By Brian Callanan
What’s wrong with this picture? Well, there’s one person who clearly doesn’t know how to do tai chi – me! I’m surrounded by a class of older adults, very focused on their exercise, led by master Jing Chen Li at the North Bellevue Community Center. I’ve joked to a few people that the title of this picture should be “balanced journalism,” but the real story behind it is no laughing matter.
The subject of how we’re aging is not a comfortable one in American culture, but it’s becoming more and more unavoidable: 10,000 baby boomers in our country turn 65 every day. And we’re living longer, too. Life expectancy in the U.S. is steadily rising, and is now up to 79 years of age. These facts leave us with some difficult questions. If you’re an older person, what’s the best way to avoid outliving your resources? If you’re the caretaker of an older person, how can you provide a living situation that works for your family and respects your elder’s dignity? When’s the right time to seek assisted-living options?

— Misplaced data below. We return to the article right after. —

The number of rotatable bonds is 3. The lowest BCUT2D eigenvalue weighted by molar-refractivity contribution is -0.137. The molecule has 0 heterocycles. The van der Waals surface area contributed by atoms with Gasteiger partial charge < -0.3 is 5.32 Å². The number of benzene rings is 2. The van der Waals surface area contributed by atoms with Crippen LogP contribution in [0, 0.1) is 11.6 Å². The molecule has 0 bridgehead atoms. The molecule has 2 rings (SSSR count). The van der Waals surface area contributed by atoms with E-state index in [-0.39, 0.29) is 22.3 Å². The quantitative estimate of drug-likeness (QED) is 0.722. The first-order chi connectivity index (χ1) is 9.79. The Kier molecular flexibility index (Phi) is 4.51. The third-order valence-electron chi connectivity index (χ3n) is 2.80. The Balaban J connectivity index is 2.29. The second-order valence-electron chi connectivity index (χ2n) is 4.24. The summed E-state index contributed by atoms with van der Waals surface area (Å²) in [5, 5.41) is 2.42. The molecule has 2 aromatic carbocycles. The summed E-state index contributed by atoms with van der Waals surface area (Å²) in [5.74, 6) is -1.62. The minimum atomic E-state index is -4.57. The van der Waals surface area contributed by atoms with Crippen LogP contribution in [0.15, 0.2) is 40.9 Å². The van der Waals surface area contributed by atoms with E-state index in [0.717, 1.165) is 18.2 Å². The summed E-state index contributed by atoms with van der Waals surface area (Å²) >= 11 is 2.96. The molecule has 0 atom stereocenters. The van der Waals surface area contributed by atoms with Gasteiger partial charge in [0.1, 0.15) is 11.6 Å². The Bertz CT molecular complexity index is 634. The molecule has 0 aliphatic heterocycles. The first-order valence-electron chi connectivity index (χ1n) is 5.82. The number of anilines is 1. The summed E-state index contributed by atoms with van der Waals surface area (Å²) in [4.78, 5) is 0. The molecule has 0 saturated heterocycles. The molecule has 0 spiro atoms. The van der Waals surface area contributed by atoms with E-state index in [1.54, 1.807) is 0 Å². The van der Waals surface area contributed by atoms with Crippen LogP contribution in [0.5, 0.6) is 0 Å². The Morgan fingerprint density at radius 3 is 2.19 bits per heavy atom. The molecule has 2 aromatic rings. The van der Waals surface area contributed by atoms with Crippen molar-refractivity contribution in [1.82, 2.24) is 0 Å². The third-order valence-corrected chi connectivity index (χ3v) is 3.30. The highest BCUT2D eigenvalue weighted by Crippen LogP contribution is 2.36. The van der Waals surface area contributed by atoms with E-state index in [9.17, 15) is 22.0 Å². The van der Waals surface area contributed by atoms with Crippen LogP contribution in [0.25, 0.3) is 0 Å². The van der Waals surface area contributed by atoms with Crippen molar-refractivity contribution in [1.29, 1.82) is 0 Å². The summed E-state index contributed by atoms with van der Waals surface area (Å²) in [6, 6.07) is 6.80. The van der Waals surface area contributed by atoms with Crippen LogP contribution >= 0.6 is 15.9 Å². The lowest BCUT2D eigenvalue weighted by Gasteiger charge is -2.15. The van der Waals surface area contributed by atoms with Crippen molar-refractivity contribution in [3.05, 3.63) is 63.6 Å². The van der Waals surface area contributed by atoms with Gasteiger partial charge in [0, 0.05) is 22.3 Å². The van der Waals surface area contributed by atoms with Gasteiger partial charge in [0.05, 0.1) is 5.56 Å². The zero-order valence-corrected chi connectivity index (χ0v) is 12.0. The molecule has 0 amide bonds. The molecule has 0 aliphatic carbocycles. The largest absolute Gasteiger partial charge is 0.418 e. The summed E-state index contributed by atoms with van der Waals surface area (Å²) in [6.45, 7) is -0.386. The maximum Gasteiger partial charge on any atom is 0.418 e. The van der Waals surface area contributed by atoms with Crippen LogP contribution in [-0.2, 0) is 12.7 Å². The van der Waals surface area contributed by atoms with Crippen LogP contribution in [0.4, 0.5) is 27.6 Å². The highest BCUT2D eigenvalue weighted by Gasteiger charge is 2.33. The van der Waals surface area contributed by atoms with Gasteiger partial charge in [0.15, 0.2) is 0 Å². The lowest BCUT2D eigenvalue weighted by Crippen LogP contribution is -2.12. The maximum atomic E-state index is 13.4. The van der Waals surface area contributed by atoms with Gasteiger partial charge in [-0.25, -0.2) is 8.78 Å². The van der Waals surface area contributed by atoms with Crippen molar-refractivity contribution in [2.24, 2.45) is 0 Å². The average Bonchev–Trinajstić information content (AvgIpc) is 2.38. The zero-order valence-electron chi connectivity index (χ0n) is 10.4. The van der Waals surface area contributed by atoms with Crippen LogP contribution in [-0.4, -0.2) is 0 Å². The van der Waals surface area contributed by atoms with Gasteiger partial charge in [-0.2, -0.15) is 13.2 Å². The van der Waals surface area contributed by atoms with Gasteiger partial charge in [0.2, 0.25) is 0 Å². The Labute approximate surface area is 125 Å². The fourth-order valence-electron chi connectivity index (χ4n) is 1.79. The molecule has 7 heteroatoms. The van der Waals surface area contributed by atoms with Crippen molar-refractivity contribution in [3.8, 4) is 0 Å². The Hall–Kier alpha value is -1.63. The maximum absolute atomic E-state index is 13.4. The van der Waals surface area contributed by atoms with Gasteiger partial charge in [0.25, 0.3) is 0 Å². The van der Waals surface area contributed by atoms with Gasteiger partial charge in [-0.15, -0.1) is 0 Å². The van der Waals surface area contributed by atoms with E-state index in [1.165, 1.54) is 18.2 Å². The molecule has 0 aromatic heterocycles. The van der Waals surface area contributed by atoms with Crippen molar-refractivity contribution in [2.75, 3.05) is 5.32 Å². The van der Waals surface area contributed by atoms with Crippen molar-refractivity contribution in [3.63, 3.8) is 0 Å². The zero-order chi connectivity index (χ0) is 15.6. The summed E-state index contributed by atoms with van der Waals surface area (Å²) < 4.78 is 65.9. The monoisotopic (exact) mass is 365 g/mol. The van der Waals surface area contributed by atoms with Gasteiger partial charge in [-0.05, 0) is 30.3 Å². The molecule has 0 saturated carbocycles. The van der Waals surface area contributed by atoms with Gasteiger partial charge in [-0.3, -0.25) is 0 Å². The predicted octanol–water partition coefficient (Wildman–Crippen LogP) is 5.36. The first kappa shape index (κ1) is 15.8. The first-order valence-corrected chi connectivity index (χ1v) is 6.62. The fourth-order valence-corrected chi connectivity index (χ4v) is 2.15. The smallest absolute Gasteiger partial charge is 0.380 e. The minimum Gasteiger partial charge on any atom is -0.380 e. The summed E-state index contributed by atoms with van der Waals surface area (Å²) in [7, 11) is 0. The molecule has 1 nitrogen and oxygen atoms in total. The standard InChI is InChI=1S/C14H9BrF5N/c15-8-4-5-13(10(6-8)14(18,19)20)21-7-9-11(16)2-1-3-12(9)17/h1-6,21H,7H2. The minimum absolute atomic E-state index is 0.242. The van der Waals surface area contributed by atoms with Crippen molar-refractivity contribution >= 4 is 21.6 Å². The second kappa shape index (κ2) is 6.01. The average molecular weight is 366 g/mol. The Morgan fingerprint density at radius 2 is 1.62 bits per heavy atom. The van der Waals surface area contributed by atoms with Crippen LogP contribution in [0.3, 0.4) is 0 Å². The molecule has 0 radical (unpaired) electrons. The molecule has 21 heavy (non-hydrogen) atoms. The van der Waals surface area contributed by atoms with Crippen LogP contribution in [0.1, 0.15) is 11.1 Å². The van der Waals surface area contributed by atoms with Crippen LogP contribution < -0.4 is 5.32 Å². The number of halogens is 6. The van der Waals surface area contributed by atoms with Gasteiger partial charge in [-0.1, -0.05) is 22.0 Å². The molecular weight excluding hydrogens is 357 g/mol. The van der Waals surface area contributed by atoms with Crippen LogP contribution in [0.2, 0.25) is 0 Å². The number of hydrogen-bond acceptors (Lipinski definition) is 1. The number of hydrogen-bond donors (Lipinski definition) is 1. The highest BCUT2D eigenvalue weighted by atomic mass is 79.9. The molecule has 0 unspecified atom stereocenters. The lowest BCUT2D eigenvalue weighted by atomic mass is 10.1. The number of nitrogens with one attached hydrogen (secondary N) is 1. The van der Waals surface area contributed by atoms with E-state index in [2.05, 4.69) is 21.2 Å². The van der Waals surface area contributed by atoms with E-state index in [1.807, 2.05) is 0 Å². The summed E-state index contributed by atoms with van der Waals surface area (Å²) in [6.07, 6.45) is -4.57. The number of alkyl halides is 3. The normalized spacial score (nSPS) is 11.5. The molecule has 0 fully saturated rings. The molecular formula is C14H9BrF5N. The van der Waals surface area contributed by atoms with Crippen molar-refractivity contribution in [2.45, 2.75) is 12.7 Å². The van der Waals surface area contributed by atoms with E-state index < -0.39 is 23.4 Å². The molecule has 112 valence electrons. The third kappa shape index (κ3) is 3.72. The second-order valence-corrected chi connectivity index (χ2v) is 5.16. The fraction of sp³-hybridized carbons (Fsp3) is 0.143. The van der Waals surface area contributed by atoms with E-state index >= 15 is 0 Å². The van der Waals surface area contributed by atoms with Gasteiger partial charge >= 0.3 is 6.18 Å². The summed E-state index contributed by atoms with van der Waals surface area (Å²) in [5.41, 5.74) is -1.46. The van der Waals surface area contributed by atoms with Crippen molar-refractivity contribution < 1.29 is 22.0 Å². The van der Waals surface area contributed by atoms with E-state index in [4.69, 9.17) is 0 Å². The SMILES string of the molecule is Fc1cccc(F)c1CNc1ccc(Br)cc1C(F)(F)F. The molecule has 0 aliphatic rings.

Seattle Channel has produced a special called “Living Longer, Living Well” that works to answer these questions with some of the top experts in the field. In a panel discussion, we spoke with a wide range of thought leaders on aging: nonprofit providers of senior services in King County, Seattle’s Human Services Department, researchers focused on our LGBT elders, and the CEO of one of the largest assisted-living facilities in our state. To take a comprehensive look at how we’re aging, we interviewed older people and their caregivers all over Western Washington to focus on situations where our elders are living alone, living with family, and living in care facilities.
So, what’s really wrong with this picture? It could be the way we’re looking at it. It’s not about the guy in the blue blazer who doesn’t know his tai chi. It’s about the growing number of older people all around us that we might not be paying close enough attention to.
Here’s more behind-the-scenes photos from this special!